Implementing a client-centric communications strategy can lead to a higher level of client satisfaction and improved client relationships.
But you must first understand what your clients want — and the best way to find out is to ask them, says Kevin Spikes, vice president of communications at Marketing and Communications Central in Toronto.
You must take into consideration the wide variety of communication methods available. That includes the various forms of digital communication, such as websites, e-newsletters, social media, email and video; as well as the more traditional methods such as telephone, print-based methods and meeting in person.
The challenge, Spikes says, is that there is a “huge divide in the communication preferences of older and younger clients.”
For example, older clients might prefer paper-based methods while younger clients are more digitally-oriented. “A millennial client, for example, will rarely speak to you on the phone,” Spikes says.
Here are some considerations for determining your individual clients’ preferences in communication methods — to help you implement a client-centric communication strategy:
> Ask clients directly
The best time to learn about clients’ communication preferences is during the onboarding process. But be sure to review their preferences periodically.
“You should be aware that their preferences might change over time,” Spikes says.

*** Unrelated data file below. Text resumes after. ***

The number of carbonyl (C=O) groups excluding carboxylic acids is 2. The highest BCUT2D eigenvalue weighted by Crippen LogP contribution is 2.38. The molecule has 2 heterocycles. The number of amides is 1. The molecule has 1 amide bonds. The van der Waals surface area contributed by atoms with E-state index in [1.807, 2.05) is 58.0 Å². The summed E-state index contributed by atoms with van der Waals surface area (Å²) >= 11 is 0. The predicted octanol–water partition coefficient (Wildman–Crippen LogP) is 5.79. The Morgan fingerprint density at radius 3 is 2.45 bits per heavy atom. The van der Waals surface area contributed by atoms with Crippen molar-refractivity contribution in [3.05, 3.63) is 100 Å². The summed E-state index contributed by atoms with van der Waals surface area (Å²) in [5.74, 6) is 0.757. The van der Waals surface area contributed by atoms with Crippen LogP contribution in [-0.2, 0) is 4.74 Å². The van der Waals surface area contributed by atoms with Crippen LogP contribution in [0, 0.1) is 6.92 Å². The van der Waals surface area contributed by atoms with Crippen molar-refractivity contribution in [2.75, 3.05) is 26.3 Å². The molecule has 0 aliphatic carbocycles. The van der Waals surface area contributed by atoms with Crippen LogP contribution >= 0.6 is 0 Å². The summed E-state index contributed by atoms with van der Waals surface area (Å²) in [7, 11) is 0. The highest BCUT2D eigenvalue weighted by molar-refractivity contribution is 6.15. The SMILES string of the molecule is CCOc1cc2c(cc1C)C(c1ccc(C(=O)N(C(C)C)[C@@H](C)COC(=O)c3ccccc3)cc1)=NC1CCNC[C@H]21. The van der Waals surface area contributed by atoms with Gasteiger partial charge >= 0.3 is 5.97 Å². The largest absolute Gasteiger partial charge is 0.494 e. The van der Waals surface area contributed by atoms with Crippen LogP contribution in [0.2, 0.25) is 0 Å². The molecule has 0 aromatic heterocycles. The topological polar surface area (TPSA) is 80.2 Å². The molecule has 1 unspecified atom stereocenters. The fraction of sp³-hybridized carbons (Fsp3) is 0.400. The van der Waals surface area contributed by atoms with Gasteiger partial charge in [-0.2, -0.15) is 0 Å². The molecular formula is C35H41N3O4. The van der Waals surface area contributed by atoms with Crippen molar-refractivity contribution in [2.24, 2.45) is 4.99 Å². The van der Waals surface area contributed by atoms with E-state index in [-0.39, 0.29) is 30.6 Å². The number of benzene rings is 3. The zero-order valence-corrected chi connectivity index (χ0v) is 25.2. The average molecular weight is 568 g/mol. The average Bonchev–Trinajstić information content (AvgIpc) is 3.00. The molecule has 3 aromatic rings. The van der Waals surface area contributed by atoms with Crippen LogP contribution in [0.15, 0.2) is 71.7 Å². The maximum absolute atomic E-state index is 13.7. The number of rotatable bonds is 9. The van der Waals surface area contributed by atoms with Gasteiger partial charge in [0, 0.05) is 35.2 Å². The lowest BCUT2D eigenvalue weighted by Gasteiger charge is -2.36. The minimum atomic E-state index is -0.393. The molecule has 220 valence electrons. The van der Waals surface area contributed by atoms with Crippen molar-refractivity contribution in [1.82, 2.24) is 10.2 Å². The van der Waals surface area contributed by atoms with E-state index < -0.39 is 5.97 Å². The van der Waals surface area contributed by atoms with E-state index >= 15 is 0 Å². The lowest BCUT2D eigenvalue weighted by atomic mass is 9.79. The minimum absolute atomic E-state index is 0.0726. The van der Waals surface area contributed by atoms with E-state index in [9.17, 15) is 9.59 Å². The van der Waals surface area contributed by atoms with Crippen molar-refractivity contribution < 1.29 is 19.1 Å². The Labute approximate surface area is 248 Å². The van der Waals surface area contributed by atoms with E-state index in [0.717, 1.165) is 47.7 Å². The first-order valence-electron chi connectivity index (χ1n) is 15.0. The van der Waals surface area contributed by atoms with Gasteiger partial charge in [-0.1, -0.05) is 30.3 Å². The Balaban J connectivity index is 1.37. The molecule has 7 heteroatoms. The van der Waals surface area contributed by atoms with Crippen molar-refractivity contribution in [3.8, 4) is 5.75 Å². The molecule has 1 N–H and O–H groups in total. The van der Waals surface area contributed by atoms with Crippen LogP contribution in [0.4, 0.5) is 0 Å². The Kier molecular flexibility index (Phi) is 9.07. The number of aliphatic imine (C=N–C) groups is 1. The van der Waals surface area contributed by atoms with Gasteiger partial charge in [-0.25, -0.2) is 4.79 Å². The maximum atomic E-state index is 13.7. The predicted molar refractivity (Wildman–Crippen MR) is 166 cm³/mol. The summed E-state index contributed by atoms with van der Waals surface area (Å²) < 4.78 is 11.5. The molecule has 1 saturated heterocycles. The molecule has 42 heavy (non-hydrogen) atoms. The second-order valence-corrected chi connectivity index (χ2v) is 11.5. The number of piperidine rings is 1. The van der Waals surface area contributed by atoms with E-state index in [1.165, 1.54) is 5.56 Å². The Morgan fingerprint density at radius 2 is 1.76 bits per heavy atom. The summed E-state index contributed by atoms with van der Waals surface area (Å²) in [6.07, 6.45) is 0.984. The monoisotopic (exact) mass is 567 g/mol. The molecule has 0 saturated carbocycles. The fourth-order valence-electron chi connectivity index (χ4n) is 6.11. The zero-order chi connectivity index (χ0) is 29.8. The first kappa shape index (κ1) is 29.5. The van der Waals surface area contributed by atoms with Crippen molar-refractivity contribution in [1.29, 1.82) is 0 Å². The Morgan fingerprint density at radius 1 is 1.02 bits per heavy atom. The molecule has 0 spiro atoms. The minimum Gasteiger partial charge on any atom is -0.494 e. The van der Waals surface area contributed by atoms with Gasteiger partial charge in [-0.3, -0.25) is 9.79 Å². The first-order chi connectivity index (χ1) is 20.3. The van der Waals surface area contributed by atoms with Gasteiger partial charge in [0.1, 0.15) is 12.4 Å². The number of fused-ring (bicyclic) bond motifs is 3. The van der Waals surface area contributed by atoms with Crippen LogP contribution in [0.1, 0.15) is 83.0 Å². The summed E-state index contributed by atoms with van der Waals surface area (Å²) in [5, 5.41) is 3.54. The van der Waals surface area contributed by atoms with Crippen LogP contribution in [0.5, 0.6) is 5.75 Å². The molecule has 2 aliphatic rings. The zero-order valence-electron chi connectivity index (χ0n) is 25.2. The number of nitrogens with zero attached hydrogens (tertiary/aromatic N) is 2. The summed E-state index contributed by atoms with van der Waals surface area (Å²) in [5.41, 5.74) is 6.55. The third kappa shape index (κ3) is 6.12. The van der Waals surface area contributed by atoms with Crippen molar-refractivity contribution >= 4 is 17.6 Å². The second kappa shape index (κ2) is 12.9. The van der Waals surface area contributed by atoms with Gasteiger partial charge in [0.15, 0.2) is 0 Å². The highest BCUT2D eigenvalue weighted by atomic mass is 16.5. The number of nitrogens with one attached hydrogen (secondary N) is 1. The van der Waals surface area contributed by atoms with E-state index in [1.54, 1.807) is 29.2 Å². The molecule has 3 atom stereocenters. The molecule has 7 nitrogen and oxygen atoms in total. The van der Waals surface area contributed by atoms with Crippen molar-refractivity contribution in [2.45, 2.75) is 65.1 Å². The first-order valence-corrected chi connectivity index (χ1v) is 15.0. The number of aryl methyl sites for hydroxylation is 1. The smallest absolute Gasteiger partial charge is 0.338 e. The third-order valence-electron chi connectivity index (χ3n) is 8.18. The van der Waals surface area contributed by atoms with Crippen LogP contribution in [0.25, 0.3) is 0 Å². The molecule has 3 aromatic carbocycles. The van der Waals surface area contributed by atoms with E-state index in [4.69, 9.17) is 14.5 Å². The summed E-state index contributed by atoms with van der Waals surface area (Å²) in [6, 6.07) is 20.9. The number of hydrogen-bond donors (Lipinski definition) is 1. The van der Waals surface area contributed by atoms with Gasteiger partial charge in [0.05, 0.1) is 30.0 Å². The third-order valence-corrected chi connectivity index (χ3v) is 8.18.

You also can ask them during periodic review meetings or at any time you speak with them. You might find that some clients have different preferences for different types of information. For example, they might prefer to receive their statements by regular mail but receive market updates by email.
A millennial client might prefer to receive a text message, as apposed to a telephone call, to set up an appointment. Regardless of these preferences, Spikes says, most clients would prefer a phone call or a face-to-face meeting during times of extreme market volatility.
> Survey clients
Obtain feedback from clients on their communication preferences by conducting a survey, Spikes says. While your survey would probably ask about various aspects of your service, one specific question should address how they prefer to receive communication from you. An online survey is relatively inexpensive and is probably the most efficient way to get feedback. But you should be aware that some of your clients might not complete an online survey.
> Track communication patterns
Clients normally communicate with you through their method of choice; they might call you or send an email. So, make a note of how they communicate with you and reciprocate using the same method. For example, if a client calls you, call them back; do not respond by email.
> Record information about preferences
Store the information you gather about clients’ communication preferences in your client relationship management database, Spikes says.
“Your tool kit has to be bigger than in the old days,” he says, “when paper communication dominated.”
Make sure your clients are aware of your communication strategy and ask them for feedback on whether you are reaching them through their preferred method.
> Have a multi-channel default method
To prevent any clients falling through the cracks, you must have a way to send the same message across multiple channels. This should be a default method that allows your communication to reach your entire database, even if it means some clients getting a duplicate message.